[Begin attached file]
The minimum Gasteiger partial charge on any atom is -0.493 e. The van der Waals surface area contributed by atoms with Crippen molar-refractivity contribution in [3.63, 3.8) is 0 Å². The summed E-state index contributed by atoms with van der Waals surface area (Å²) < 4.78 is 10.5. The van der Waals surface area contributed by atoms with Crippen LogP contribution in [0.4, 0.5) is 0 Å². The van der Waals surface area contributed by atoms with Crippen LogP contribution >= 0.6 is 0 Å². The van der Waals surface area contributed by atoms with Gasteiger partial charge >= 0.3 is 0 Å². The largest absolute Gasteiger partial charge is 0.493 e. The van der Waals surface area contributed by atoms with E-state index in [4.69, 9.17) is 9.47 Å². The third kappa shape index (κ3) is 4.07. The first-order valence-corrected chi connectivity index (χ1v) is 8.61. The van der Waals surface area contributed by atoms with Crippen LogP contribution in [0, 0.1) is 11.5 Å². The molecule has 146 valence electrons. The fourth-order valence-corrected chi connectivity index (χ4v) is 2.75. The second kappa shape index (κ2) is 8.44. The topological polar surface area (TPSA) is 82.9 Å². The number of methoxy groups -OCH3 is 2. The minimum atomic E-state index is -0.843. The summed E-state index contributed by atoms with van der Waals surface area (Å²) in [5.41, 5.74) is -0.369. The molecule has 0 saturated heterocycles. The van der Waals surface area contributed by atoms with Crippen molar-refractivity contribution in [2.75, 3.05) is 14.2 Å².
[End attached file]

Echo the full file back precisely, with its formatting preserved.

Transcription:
The minimum Gasteiger partial charge on any atom is -0.493 e. The van der Waals surface area contributed by atoms with Crippen molar-refractivity contribution in [3.63, 3.8) is 0 Å². The summed E-state index contributed by atoms with van der Waals surface area (Å²) < 4.78 is 10.5. The van der Waals surface area contributed by atoms with Crippen LogP contribution in [0.4, 0.5) is 0 Å². The van der Waals surface area contributed by atoms with Crippen LogP contribution >= 0.6 is 0 Å². The van der Waals surface area contributed by atoms with Gasteiger partial charge >= 0.3 is 0 Å². The largest absolute Gasteiger partial charge is 0.493 e. The van der Waals surface area contributed by atoms with E-state index in [4.69, 9.17) is 9.47 Å². The third kappa shape index (κ3) is 4.07. The first-order valence-corrected chi connectivity index (χ1v) is 8.61. The van der Waals surface area contributed by atoms with Crippen LogP contribution in [0, 0.1) is 11.5 Å². The molecule has 146 valence electrons. The fourth-order valence-corrected chi connectivity index (χ4v) is 2.75. The second kappa shape index (κ2) is 8.44. The topological polar surface area (TPSA) is 82.9 Å². The number of methoxy groups -OCH3 is 2. The minimum atomic E-state index is -0.843. The summed E-state index contributed by atoms with van der Waals surface area (Å²) in [5.41, 5.74) is -0.369. The molecule has 0 saturated heterocycles. The van der Waals surface area contributed by atoms with Crippen molar-refractivity contribution in [2.75, 3.05) is 14.2 Å².